Since the previous issue of the Distant EKOs newsletter there was an announcement by Showalter et al. of the discovery of yet another satellite of Pluto using the Hubble Space Telescope. The satellite has a magnitude of and is designated S/2012 (134340) 1, but its current nickname is simply ``P5'' since this now makes five satellites around the (former) planet. It has an orbital period of days at a distance of about km, putting P5 close to the 1:3 mean motion resonance with Charon.
IAU Circular 9253:
There were 2 new TNO discoveries announced since the previous issue of Distant EKOs:
2011 JF31, 2012 HG84
and 2 new Centaur/SDO discoveries:
2011 UQ62, 2012 PD26
2011 GY61 (TNO SDO)
Objects recently assigned numbers:
2009 HH36 = (332685)
Current number of TNOs: 1251 (including Pluto)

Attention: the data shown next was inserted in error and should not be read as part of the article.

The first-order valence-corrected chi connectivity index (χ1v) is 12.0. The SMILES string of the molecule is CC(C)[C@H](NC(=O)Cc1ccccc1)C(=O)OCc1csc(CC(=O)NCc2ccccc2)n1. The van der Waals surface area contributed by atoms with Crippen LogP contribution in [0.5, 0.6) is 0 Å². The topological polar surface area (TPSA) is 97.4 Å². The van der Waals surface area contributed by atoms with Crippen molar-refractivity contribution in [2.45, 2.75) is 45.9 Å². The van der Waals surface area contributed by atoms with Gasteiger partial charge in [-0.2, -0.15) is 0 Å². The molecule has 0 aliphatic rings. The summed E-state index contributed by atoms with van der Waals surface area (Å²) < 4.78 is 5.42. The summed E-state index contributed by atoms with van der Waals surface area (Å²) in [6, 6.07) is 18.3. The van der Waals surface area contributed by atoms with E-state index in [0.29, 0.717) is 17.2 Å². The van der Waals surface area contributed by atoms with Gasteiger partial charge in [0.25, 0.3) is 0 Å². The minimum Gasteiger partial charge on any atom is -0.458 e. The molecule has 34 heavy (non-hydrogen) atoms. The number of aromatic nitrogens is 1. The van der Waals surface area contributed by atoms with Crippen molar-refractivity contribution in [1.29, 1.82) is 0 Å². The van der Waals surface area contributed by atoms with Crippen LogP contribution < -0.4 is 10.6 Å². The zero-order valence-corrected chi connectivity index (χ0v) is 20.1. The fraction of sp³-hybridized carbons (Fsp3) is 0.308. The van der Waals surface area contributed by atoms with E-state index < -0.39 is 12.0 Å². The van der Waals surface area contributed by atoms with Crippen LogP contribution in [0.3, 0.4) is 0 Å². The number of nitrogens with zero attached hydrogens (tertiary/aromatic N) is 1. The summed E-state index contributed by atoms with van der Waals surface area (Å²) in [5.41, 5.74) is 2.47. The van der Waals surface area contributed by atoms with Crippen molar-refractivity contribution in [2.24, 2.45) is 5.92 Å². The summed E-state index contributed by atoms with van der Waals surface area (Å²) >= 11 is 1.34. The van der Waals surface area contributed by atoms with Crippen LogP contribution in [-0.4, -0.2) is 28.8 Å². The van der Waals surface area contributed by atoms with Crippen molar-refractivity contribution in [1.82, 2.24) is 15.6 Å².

Current number of Centaurs/SDOs: 356
Current number of Neptune Trojans: 8
Out of a total of 1615 objects:
641 have measurements from only one opposition
622 of those have had no measurements for more than a year
319 of those have arcs shorter than 10 days
(for more details, see:
Recent observational surveys of trans-neptunian binary (TNB) systems have dramatically increased the number of known mutual orbits. Our Kozai Cycle Tidal Friction (KCTF) simulations of synthetic trans-neptunian binaries show that tidal dissipation in these systems can completely reshape their original orbits. Specifically, solar torques should have dramatically accelerated the semimajor axis decay and circularization timescales of primordial (or recently excited) TNBs. As a result, our initially random distribution of TNBs in our simulations evolved to have a large population of tight circular orbits. This tight circular population appears for a range of TNO physical properties, though a strong gravitational quadrupole can prevent some from fully circularizing. We introduce a stability parameter to predict the effectiveness of KCTF on a TNB orbit, and show that a number of known TNBs must have a large gravitational quadrupole to be stable.
Published in: Icarus, 220, 947 (2012 August)
Preprints available on the web at